Skip to content
Register Sign in Wishlist
Look Inside Charles Darwin and Victorian Visual Culture

Charles Darwin and Victorian Visual Culture


Part of Cambridge Studies in Nineteenth-Century Literature and Culture

  • Date Published: May 2009
  • availability: Available
  • format: Paperback
  • isbn: 9780521135795

£ 22.99

Add to cart Add to wishlist

Looking for an inspection copy?

This title is not currently available on inspection

Product filter button
About the Authors
  • Although The Origin of Species contained just a single visual illustration, Charles Darwin's other books, from his monograph on barnacles in the early 1850s to his volume on earthworms in 1881, were copiously illustrated by well-known artists and engravers. In this 2006 book, Jonathan Smith explains how Darwin managed to illustrate the unillustratable - his theories of natural selection - by manipulating and modifying the visual conventions of natural history, using images to support the claims made in his texts. Moreover, Smith looks outward to analyse the relationships between Darwin's illustrations and Victorian visual culture, especially the late-Victorian debates about aesthetics, and shows how Darwin's evolutionary explanation of beauty, based on his observations of colour and the visual in nature, were a direct challenge to the aesthetics of John Ruskin. The many illustrations reproduced here enhance this fascinating study of a little known aspect of Darwin's lasting influence on literature, art and culture.

    • A fresh angle on how Darwin used visual images in his works, and how his work influenced visual culture
    • Richly illustrated with Darwin's own illustrations and representations of Darwin and his theories in art
    • Focuses on some of Darwin's less studied works as well as The Origin of Species
    Read more

    Reviews & endorsements

    '… a rewarding journey through Darwin's less well-known but richly illustrated works … the range of illustrations is superb.' The Times Literary Supplement

    'In the texture of its writing, the meticulousness of its scholarship, and the freshness of its analysis, Jonathan Smith's Charles Darwin and Victorian Visual Culture seems an understated and modest book. But it lives up to the ambition of its title and deserves to be recognised, in addition, as one of the finest (and most careful) cultural studies of Darwin that the growing Darwin industry has produced. This is a major book, one of the very few studies of Darwin that attends to the entire range of his writing. By virtue of what I would like to think of as Darwinian attention to the smallest details, it manages to read Darwin into his culture better than almost any other previous work.' George Levine, Rutgers University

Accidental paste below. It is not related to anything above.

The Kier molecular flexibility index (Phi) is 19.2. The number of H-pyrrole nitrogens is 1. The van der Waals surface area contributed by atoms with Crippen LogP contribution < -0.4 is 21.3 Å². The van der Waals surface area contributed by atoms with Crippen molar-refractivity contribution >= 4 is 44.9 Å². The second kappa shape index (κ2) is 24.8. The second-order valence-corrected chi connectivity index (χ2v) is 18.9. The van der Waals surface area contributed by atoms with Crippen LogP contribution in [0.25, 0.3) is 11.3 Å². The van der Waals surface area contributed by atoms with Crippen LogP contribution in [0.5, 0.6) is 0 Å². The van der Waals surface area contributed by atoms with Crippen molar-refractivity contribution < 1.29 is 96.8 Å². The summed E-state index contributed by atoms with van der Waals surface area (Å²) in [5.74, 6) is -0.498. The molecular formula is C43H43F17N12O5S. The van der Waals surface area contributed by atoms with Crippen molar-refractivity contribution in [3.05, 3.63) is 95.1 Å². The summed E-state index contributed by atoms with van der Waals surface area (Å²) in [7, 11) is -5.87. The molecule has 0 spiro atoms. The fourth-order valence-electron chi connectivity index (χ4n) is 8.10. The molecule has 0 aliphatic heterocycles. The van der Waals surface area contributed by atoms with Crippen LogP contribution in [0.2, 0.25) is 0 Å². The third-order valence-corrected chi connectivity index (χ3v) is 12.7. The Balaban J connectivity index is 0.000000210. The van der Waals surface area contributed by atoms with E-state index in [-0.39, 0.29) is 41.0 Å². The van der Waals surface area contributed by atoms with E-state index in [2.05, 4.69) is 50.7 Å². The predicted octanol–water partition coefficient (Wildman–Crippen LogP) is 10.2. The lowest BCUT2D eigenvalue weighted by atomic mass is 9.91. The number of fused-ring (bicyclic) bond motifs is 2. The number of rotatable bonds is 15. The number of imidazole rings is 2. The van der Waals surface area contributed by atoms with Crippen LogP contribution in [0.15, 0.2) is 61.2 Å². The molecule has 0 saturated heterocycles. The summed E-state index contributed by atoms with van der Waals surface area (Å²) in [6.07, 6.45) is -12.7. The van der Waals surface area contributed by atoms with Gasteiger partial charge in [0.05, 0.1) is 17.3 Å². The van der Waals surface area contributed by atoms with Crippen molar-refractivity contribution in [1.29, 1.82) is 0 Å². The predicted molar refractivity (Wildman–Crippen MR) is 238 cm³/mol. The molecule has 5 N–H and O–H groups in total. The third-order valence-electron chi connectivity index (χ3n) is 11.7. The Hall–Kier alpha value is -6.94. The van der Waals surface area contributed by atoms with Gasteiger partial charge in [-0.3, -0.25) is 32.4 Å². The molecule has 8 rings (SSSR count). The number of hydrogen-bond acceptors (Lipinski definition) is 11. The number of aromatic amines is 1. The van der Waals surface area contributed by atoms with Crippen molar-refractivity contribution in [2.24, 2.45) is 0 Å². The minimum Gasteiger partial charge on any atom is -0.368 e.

'Overall, Voss's analysis of Darwin's images is studded throughout with insights.' NTM

    See more reviews

    Customer reviews

    Not yet reviewed

    Be the first to review

    Review was not posted due to profanity


    , create a review

    (If you're not , sign out)

    Please enter the right captcha value
    Please enter a star rating.
    Your review must be a minimum of 12 words.

    How do you rate this item?


    Product details

    • Date Published: May 2009
    • format: Paperback
    • isbn: 9780521135795
    • length: 378 pages
    • dimensions: 244 x 173 x 18 mm
    • weight: 0.6kg
    • contains: 134 b/w illus.
    • availability: Available
  • Table of Contents

    1. Seeing things: Charles Darwin and Victorian visual culture
    2. Darwin's barnacles
    3. Darwin's birds
    4. Darwin's plants
    5. Darwin's faces I
    6. Darwin's faces II
    7. Darwin's worms

  • Author

    Jonathan Smith, University of Michigan, Dearborn
    Jonathan Smith is Professor of English at the University of Michigan-Dearborn.

Sign In

Please sign in to access your account


Not already registered? Create an account now. ×

Sorry, this resource is locked

Please register or sign in to request access. If you are having problems accessing these resources please email

Register Sign in
Please note that this file is password protected. You will be asked to input your password on the next screen.

» Proceed

You are now leaving the Cambridge University Press website. Your eBook purchase and download will be completed by our partner Please see the permission section of the catalogue page for details of the print & copy limits on our eBooks.

Continue ×

Continue ×

Continue ×

Find content that relates to you

Join us online

This site uses cookies to improve your experience. Read more Close

Are you sure you want to delete your account?

This cannot be undone.


Thank you for your feedback which will help us improve our service.

If you requested a response, we will make sure to get back to you shortly.

Please fill in the required fields in your feedback submission.